News4 Minute ReadNov | 18 | 2016
Culture, Brain Function and Cognition Come Together at Mass General's MUNDOS Program
When Yakeel Quiroz, PhD, Co-Director, MUNDOS, joined the Psychology Assessment program at Mass General in 2011, she worried when she noticed that some of the test questions given to Latino patients did not seem to be culturally appropriate.
Quiroz, from Colombia herself, recognized that asking non-English speakers who didn’t grow up in the US who the first or second president of the US was — things they would have never learned in school — couldn’t accurately assess their true cognitive ability. Although cultural differences are recognized in the field of neuropsychology, they can be difficult to address with existing measures. For example, patients who are bilingual are generally evaluated in English, and it can be difficult to determine the impact that learning English as a second language had on their test performance.
Also a Mass General Neurology Department faculty member and the Director of the Clinical Neuroscience and Neuropsychology of Aging Lab at Mass General, Quiroz was familiar with research showing that despite the prevalence of diseases like Diabetes and Alzheimer’s among Latinos, due to limited cultural competence of some medical providers, among other reasons, Latinos are more likely to receive diagnosis at later stages of disease and less likely to access and benefit from early interventions or available treatments.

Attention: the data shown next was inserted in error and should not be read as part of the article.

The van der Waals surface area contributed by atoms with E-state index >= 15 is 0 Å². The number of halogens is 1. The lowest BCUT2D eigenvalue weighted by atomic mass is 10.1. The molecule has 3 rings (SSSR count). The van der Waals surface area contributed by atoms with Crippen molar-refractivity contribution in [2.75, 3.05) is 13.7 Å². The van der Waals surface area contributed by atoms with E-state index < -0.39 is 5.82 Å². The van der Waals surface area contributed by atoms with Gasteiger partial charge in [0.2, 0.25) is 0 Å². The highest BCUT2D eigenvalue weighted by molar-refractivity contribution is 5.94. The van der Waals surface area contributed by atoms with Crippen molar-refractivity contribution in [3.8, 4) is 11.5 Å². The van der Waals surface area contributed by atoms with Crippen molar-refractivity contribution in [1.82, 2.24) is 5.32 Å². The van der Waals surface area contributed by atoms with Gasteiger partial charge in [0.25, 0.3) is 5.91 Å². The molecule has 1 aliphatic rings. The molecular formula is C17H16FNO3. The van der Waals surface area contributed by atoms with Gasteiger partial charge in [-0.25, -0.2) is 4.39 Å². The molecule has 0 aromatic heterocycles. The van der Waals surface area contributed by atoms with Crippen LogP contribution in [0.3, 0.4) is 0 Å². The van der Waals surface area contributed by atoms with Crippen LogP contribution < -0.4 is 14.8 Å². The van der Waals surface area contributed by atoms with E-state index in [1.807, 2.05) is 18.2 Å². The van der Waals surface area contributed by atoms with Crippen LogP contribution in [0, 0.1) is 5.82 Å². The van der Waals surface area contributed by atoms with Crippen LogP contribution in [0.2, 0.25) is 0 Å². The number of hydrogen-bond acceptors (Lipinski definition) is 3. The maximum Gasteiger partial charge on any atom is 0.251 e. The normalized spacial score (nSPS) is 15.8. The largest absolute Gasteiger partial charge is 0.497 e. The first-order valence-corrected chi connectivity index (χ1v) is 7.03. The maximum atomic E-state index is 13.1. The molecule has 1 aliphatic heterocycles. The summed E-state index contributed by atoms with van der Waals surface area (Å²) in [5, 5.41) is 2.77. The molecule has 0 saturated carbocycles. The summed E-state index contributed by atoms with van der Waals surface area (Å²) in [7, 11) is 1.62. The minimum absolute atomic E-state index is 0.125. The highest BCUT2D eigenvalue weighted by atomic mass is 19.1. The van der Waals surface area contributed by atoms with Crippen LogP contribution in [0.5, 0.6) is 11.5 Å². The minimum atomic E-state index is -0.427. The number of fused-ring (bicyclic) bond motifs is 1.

To find ways to more accurately assess how cognitive deficits present in Latino patients and to ultimately provide Latino patients with more adequate health services — Quiroz, together with Janet Sherman, PhD, a neuropsychologist at Mass General since 1989 and the clinical director of the Psychology Assessment Center since 1991, established MUNDOS — a multicultural neuropsychology program in 2014, with the goal of providing culturally sensitive testing for Latino patients.
How Cultural Differences Skew Test Results
One of the biggest obstacles for Latino patients during a neuropsychological assessment is that often it can be the first test they’ve taken — in their life.
“In Latino communities, many people are not familiar with testing. It’s done more often now in Latino American countries — but older Latino patients with low education may have never taken a test, and those with higher education may have just taken one test during their entire academic career — at the end of high school,” says Quiroz. “Test taking for the first time ever – it is definitely anxiety provoking. Also, the cultural differences can impact the way that individuals from different cultures approach a testing situation.”
Another disadvantage for the Latino community is that some neuropsychology assessments require reading and writing skills that many Latino patients from a low socio-economic status with no formal education do not have.